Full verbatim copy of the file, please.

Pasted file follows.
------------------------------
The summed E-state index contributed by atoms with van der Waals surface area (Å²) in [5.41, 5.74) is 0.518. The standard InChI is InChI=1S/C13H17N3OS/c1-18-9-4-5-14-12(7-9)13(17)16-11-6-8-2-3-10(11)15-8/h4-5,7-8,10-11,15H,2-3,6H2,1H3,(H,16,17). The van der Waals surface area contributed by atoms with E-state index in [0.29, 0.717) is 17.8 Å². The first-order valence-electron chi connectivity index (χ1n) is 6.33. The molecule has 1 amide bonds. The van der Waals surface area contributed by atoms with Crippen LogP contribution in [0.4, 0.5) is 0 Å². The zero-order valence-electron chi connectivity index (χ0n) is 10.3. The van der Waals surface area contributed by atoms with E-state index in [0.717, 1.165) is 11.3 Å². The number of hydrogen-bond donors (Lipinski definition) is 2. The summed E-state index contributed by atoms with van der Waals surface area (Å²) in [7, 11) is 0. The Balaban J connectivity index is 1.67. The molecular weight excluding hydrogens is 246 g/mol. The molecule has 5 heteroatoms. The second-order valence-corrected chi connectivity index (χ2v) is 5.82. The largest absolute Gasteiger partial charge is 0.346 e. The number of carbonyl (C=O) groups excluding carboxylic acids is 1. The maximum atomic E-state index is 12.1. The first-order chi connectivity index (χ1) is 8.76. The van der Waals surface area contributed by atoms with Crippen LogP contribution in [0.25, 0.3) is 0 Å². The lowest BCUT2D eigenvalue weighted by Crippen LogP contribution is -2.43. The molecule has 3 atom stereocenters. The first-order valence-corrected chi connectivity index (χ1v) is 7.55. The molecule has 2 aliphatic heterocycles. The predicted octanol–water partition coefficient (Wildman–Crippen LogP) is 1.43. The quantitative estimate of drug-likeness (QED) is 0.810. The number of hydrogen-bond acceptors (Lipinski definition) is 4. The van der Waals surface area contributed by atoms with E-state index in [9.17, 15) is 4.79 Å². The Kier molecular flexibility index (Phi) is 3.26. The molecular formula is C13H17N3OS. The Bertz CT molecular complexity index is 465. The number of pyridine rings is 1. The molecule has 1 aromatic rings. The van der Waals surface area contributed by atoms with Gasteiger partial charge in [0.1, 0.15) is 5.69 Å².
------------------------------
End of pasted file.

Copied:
The summed E-state index contributed by atoms with van der Waals surface area (Å²) in [5.41, 5.74) is 0.518. The standard InChI is InChI=1S/C13H17N3OS/c1-18-9-4-5-14-12(7-9)13(17)16-11-6-8-2-3-10(11)15-8/h4-5,7-8,10-11,15H,2-3,6H2,1H3,(H,16,17). The van der Waals surface area contributed by atoms with E-state index in [0.29, 0.717) is 17.8 Å². The first-order valence-electron chi connectivity index (χ1n) is 6.33. The molecule has 1 amide bonds. The van der Waals surface area contributed by atoms with Crippen LogP contribution in [0.4, 0.5) is 0 Å². The zero-order valence-electron chi connectivity index (χ0n) is 10.3. The van der Waals surface area contributed by atoms with E-state index in [0.717, 1.165) is 11.3 Å². The number of hydrogen-bond donors (Lipinski definition) is 2. The summed E-state index contributed by atoms with van der Waals surface area (Å²) in [7, 11) is 0. The Balaban J connectivity index is 1.67. The molecular weight excluding hydrogens is 246 g/mol. The molecule has 5 heteroatoms. The second-order valence-corrected chi connectivity index (χ2v) is 5.82. The largest absolute Gasteiger partial charge is 0.346 e. The number of carbonyl (C=O) groups excluding carboxylic acids is 1. The maximum atomic E-state index is 12.1. The first-order chi connectivity index (χ1) is 8.76. The van der Waals surface area contributed by atoms with Crippen LogP contribution in [0.25, 0.3) is 0 Å². The lowest BCUT2D eigenvalue weighted by Crippen LogP contribution is -2.43. The molecule has 3 atom stereocenters. The first-order valence-corrected chi connectivity index (χ1v) is 7.55. The molecule has 2 aliphatic heterocycles. The predicted octanol–water partition coefficient (Wildman–Crippen LogP) is 1.43. The quantitative estimate of drug-likeness (QED) is 0.810. The number of hydrogen-bond acceptors (Lipinski definition) is 4. The van der Waals surface area contributed by atoms with E-state index in [9.17, 15) is 4.79 Å². The Kier molecular flexibility index (Phi) is 3.26. The molecular formula is C13H17N3OS. The Bertz CT molecular complexity index is 465. The number of pyridine rings is 1. The molecule has 1 aromatic rings. The van der Waals surface area contributed by atoms with Gasteiger partial charge in [0.1, 0.15) is 5.69 Å².